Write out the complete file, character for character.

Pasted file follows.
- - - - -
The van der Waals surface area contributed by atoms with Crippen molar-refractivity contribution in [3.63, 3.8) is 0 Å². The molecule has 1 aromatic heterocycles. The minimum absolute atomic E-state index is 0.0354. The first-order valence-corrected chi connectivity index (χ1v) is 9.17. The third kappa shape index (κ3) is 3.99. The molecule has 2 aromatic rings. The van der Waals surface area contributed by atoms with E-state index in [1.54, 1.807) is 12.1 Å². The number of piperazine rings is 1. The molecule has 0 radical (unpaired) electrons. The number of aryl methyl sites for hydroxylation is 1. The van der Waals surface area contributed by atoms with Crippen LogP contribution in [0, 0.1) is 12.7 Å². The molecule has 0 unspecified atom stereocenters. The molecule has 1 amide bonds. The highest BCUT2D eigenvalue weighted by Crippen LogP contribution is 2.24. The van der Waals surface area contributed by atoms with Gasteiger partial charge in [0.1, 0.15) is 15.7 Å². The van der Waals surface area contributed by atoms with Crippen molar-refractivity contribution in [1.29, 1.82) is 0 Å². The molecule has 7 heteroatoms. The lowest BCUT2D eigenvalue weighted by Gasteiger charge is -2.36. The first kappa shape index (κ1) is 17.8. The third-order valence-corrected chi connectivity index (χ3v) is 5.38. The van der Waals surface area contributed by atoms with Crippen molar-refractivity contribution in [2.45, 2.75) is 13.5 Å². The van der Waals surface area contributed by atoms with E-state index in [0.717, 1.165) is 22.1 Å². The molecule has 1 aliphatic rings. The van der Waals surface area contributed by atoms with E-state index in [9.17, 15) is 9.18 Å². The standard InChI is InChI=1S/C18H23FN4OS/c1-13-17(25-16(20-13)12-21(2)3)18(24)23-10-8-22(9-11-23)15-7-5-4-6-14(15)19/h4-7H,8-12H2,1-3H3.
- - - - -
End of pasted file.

The van der Waals surface area contributed by atoms with Crippen molar-refractivity contribution in [3.63, 3.8) is 0 Å². The molecule has 1 aromatic heterocycles. The minimum absolute atomic E-state index is 0.0354. The first-order valence-corrected chi connectivity index (χ1v) is 9.17. The third kappa shape index (κ3) is 3.99. The molecule has 2 aromatic rings. The van der Waals surface area contributed by atoms with E-state index in [1.54, 1.807) is 12.1 Å². The number of piperazine rings is 1. The molecule has 0 radical (unpaired) electrons. The number of aryl methyl sites for hydroxylation is 1. The van der Waals surface area contributed by atoms with Crippen LogP contribution in [0, 0.1) is 12.7 Å². The molecule has 0 unspecified atom stereocenters. The molecule has 1 amide bonds. The highest BCUT2D eigenvalue weighted by Crippen LogP contribution is 2.24. The van der Waals surface area contributed by atoms with Gasteiger partial charge in [0.1, 0.15) is 15.7 Å². The van der Waals surface area contributed by atoms with Crippen molar-refractivity contribution in [1.29, 1.82) is 0 Å². The molecule has 7 heteroatoms. The lowest BCUT2D eigenvalue weighted by Gasteiger charge is -2.36. The first kappa shape index (κ1) is 17.8. The third-order valence-corrected chi connectivity index (χ3v) is 5.38. The van der Waals surface area contributed by atoms with Crippen molar-refractivity contribution in [2.45, 2.75) is 13.5 Å². The van der Waals surface area contributed by atoms with E-state index in [0.717, 1.165) is 22.1 Å². The molecule has 1 aliphatic rings. The van der Waals surface area contributed by atoms with E-state index in [9.17, 15) is 9.18 Å². The standard InChI is InChI=1S/C18H23FN4OS/c1-13-17(25-16(20-13)12-21(2)3)18(24)23-10-8-22(9-11-23)15-7-5-4-6-14(15)19/h4-7H,8-12H2,1-3H3.